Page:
Arcadia's Cocoa Loco Chocolate Cake
I started a "Cooking with Michigan Beer" section because not enough people (myself included) cook with beer on a regular basis. You see beer battered fish on many restaurant menus or Guinness stew on St. Patrick's Day, but other than that, it seems like most people don't think of beer as an ingredient, or are just too afraid to use it in their recipes. . .but people use wine in their cooking all the time. When you stop and think about it, it just makes sense to cook with beer. Beer has more in common with a lot of the food we eat than wine does; it contains grain (barley), herbs (hops), water, and yeast, where wine is mainly just some fermented grapes. Adding beer to a recipe can really enhance particular flavors of the ingredients, help blend the flavors of the dish, or just add that little zing that a meal might be lacking.
For my first culinary experiment, I cheated a little and looked to a fellow beer-blogger's site at fermentationnation.com for some inspiration and started with a good old fashioned chocolate cake with a slight twist. Since I already had the basic recipe in front of me, the more challenging part, of course, was picking out the perfect beer. I too, have added Guinness to brownies before, and although I think it's a decent beer, I agree that it's too thin-bodied and mild to add enough flavor to make it worthwhile in most recipes. With this in mind, I knew I'd need to pick out a beer that was bold enough to stand out in my cake without overpowering it. I narrowed it down to two contenders: Arcadia's Cocoa Loco vs. Bell's Double Cream Stout. I couldn't make a decision at the store, so I had to buy both and do a taste test. Poor me, but somebody had to do it!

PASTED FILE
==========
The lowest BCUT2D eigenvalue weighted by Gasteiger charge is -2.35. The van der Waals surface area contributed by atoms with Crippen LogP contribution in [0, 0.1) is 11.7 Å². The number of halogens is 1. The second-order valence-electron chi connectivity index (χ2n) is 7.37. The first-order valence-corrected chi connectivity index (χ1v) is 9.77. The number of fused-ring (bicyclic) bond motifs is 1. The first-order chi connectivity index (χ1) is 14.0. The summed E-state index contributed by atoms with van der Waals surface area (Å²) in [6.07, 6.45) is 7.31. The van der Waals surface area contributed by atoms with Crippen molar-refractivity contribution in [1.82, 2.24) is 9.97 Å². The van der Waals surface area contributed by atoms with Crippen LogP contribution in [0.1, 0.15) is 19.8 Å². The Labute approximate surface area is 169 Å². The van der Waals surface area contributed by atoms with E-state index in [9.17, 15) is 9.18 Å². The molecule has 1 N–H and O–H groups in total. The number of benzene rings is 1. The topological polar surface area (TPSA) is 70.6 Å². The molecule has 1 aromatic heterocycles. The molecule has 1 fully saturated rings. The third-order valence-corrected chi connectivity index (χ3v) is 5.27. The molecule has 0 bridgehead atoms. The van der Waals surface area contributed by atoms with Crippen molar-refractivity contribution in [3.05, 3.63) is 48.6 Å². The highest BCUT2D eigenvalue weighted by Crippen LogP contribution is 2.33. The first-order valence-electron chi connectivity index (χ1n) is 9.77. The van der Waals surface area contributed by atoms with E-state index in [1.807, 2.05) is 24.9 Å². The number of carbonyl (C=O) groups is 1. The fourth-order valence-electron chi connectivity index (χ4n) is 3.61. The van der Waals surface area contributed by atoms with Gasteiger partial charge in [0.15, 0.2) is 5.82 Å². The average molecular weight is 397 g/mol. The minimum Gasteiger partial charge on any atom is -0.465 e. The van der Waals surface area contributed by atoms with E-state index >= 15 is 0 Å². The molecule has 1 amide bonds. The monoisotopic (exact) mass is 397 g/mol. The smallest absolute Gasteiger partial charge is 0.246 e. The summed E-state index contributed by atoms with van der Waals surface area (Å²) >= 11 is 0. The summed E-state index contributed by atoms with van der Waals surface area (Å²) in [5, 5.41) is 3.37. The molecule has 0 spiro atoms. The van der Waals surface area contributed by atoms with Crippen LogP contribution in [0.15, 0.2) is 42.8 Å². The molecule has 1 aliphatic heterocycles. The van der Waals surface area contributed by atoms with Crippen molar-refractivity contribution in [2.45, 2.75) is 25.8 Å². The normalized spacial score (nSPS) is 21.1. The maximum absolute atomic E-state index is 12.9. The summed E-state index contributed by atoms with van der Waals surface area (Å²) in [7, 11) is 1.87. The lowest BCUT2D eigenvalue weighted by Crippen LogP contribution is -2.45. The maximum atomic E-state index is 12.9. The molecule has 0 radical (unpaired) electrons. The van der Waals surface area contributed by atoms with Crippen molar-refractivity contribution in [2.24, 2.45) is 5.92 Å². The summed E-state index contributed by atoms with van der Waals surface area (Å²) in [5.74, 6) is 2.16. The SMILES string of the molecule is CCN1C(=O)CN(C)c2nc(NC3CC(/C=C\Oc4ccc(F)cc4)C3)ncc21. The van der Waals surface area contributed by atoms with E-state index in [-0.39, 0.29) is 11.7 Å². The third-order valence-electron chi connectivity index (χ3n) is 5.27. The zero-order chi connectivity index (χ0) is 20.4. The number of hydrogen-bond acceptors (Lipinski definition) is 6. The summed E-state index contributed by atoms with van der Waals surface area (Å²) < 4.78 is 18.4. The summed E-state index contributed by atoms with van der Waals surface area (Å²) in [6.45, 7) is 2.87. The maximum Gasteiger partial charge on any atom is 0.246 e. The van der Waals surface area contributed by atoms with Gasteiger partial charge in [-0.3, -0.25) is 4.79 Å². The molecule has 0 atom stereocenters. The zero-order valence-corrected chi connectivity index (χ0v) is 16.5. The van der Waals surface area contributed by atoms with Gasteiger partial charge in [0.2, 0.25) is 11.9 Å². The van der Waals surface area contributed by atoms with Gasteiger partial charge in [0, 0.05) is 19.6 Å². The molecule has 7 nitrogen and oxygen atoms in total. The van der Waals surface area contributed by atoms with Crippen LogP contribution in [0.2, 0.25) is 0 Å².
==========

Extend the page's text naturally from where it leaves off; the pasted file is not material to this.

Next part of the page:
The Double Cream Stout has quite a bit of tang to it, and since the recipe already calls for sour cream (also tangy), I feared my end product might end up tasting like it had spoiled: not exactly the flavor I was going for. The moment I smelled and tasted Arcadia's Cocoa Loco, I knew it would be perfect for this recipe. It's huge on the cocoa in the scent, but also has a really warm roasted malt scent, quite a bit of molasses, and a bit of alcohol to it. It's more of a medium bodied beer with a very nice creamy quality that compliments the very rich cocoa flavor; a flavor which has both bitter and dark characteristics that reminded me a lot of baking cocoa. It's a flavor that makes it exactly the kind of beer that you want to dump into your cake batter.